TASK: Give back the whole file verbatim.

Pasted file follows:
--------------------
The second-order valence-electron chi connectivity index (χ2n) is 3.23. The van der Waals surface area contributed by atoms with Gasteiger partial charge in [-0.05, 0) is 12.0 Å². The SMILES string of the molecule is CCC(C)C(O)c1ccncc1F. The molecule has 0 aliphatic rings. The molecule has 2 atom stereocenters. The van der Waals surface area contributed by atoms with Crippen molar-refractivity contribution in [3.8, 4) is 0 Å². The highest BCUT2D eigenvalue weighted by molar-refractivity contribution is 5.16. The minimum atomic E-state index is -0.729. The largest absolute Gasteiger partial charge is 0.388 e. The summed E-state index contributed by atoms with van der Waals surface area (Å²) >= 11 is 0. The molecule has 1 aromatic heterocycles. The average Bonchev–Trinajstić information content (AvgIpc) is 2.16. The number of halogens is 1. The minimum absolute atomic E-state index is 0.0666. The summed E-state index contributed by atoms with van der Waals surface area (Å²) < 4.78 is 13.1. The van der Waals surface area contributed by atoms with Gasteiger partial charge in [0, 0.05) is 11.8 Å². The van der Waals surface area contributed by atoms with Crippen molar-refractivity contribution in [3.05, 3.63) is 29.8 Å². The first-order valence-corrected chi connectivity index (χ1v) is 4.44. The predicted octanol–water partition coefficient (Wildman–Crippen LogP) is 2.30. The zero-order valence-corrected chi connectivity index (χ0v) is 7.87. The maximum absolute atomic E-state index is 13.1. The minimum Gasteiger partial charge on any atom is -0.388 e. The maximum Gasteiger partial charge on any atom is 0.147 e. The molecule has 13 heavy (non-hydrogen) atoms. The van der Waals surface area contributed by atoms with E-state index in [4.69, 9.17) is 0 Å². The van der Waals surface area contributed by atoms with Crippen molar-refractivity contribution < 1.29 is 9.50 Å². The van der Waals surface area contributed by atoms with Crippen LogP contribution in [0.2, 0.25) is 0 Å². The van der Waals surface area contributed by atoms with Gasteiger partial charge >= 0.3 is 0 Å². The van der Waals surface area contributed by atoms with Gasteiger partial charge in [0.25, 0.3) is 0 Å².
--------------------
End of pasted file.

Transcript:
The second-order valence-electron chi connectivity index (χ2n) is 3.23. The van der Waals surface area contributed by atoms with Gasteiger partial charge in [-0.05, 0) is 12.0 Å². The SMILES string of the molecule is CCC(C)C(O)c1ccncc1F. The molecule has 0 aliphatic rings. The molecule has 2 atom stereocenters. The van der Waals surface area contributed by atoms with Crippen molar-refractivity contribution in [3.8, 4) is 0 Å². The highest BCUT2D eigenvalue weighted by molar-refractivity contribution is 5.16. The minimum atomic E-state index is -0.729. The largest absolute Gasteiger partial charge is 0.388 e. The summed E-state index contributed by atoms with van der Waals surface area (Å²) >= 11 is 0. The molecule has 1 aromatic heterocycles. The average Bonchev–Trinajstić information content (AvgIpc) is 2.16. The number of halogens is 1. The minimum absolute atomic E-state index is 0.0666. The summed E-state index contributed by atoms with van der Waals surface area (Å²) < 4.78 is 13.1. The van der Waals surface area contributed by atoms with Gasteiger partial charge in [0, 0.05) is 11.8 Å². The van der Waals surface area contributed by atoms with Crippen molar-refractivity contribution in [3.05, 3.63) is 29.8 Å². The first-order valence-corrected chi connectivity index (χ1v) is 4.44. The predicted octanol–water partition coefficient (Wildman–Crippen LogP) is 2.30. The zero-order valence-corrected chi connectivity index (χ0v) is 7.87. The maximum absolute atomic E-state index is 13.1. The minimum Gasteiger partial charge on any atom is -0.388 e. The maximum Gasteiger partial charge on any atom is 0.147 e. The molecule has 13 heavy (non-hydrogen) atoms. The van der Waals surface area contributed by atoms with E-state index in [4.69, 9.17) is 0 Å². The van der Waals surface area contributed by atoms with Crippen molar-refractivity contribution < 1.29 is 9.50 Å². The van der Waals surface area contributed by atoms with Crippen LogP contribution in [0.2, 0.25) is 0 Å². The van der Waals surface area contributed by atoms with Gasteiger partial charge >= 0.3 is 0 Å². The van der Waals surface area contributed by atoms with Gasteiger partial charge in [0.25, 0.3) is 0 Å².